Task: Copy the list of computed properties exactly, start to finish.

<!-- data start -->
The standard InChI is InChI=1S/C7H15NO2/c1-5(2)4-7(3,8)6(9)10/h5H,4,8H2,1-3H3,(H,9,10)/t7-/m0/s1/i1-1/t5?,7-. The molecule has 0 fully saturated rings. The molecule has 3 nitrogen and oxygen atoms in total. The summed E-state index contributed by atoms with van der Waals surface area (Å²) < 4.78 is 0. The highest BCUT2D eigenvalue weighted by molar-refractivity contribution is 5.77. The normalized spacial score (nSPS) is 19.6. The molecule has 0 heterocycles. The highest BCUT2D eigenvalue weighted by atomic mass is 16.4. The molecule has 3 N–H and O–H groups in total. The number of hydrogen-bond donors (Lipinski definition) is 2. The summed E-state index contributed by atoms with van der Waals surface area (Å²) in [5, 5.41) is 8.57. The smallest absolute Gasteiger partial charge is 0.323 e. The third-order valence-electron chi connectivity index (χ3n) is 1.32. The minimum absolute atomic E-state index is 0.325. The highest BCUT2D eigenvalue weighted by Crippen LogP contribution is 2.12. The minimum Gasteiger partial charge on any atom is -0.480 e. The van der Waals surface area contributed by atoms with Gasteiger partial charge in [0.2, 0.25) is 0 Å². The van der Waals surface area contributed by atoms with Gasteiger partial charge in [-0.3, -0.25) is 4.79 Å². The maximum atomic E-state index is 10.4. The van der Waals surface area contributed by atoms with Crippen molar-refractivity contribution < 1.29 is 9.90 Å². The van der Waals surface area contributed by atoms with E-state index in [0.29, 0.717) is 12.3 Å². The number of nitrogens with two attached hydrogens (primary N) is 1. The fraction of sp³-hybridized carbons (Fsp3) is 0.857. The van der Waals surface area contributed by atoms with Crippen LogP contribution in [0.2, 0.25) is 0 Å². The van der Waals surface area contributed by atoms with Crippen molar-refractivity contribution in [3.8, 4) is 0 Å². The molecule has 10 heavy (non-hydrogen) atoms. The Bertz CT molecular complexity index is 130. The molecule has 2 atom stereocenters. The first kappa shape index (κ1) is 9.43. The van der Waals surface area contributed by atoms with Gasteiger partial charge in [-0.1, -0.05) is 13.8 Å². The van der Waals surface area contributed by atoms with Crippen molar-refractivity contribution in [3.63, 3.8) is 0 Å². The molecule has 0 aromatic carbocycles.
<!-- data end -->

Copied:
The standard InChI is InChI=1S/C7H15NO2/c1-5(2)4-7(3,8)6(9)10/h5H,4,8H2,1-3H3,(H,9,10)/t7-/m0/s1/i1-1/t5?,7-. The molecule has 0 fully saturated rings. The molecule has 3 nitrogen and oxygen atoms in total. The summed E-state index contributed by atoms with van der Waals surface area (Å²) < 4.78 is 0. The highest BCUT2D eigenvalue weighted by molar-refractivity contribution is 5.77. The normalized spacial score (nSPS) is 19.6. The molecule has 0 heterocycles. The highest BCUT2D eigenvalue weighted by atomic mass is 16.4. The molecule has 3 N–H and O–H groups in total. The number of hydrogen-bond donors (Lipinski definition) is 2. The summed E-state index contributed by atoms with van der Waals surface area (Å²) in [5, 5.41) is 8.57. The smallest absolute Gasteiger partial charge is 0.323 e. The third-order valence-electron chi connectivity index (χ3n) is 1.32. The minimum absolute atomic E-state index is 0.325. The highest BCUT2D eigenvalue weighted by Crippen LogP contribution is 2.12. The minimum Gasteiger partial charge on any atom is -0.480 e. The van der Waals surface area contributed by atoms with Gasteiger partial charge in [0.2, 0.25) is 0 Å². The van der Waals surface area contributed by atoms with Gasteiger partial charge in [-0.3, -0.25) is 4.79 Å². The maximum atomic E-state index is 10.4. The van der Waals surface area contributed by atoms with Crippen molar-refractivity contribution < 1.29 is 9.90 Å². The van der Waals surface area contributed by atoms with E-state index in [0.29, 0.717) is 12.3 Å². The number of nitrogens with two attached hydrogens (primary N) is 1. The fraction of sp³-hybridized carbons (Fsp3) is 0.857. The van der Waals surface area contributed by atoms with Crippen LogP contribution in [0.2, 0.25) is 0 Å². The van der Waals surface area contributed by atoms with Crippen molar-refractivity contribution in [3.8, 4) is 0 Å². The molecule has 10 heavy (non-hydrogen) atoms. The Bertz CT molecular complexity index is 130. The molecule has 2 atom stereocenters. The first kappa shape index (κ1) is 9.43. The van der Waals surface area contributed by atoms with Gasteiger partial charge in [-0.1, -0.05) is 13.8 Å². The van der Waals surface area contributed by atoms with Crippen molar-refractivity contribution in [3.63, 3.8) is 0 Å². The molecule has 0 aromatic carbocycles.